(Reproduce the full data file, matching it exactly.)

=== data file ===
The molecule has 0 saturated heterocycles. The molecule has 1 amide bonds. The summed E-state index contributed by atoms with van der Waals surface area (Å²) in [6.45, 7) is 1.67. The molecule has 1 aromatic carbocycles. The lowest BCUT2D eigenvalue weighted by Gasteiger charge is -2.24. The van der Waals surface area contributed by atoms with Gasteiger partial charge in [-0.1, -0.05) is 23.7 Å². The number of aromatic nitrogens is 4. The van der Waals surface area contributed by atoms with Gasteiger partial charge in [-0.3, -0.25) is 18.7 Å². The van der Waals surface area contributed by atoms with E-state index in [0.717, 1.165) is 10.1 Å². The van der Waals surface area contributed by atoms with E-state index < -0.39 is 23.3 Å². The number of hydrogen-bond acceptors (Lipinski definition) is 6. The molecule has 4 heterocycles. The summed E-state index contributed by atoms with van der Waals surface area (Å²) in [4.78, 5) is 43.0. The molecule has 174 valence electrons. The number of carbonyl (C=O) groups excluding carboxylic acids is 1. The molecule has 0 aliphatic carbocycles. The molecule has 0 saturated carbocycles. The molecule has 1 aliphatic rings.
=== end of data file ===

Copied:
The molecule has 0 saturated heterocycles. The molecule has 1 amide bonds. The summed E-state index contributed by atoms with van der Waals surface area (Å²) in [6.45, 7) is 1.67. The molecule has 1 aromatic carbocycles. The lowest BCUT2D eigenvalue weighted by Gasteiger charge is -2.24. The van der Waals surface area contributed by atoms with Gasteiger partial charge in [-0.1, -0.05) is 23.7 Å². The number of aromatic nitrogens is 4. The van der Waals surface area contributed by atoms with Gasteiger partial charge in [-0.3, -0.25) is 18.7 Å². The van der Waals surface area contributed by atoms with E-state index in [0.717, 1.165) is 10.1 Å². The van der Waals surface area contributed by atoms with E-state index < -0.39 is 23.3 Å². The number of hydrogen-bond acceptors (Lipinski definition) is 6. The molecule has 4 heterocycles. The summed E-state index contributed by atoms with van der Waals surface area (Å²) in [4.78, 5) is 43.0. The molecule has 174 valence electrons. The number of carbonyl (C=O) groups excluding carboxylic acids is 1. The molecule has 0 aliphatic carbocycles. The molecule has 0 saturated carbocycles. The molecule has 1 aliphatic rings.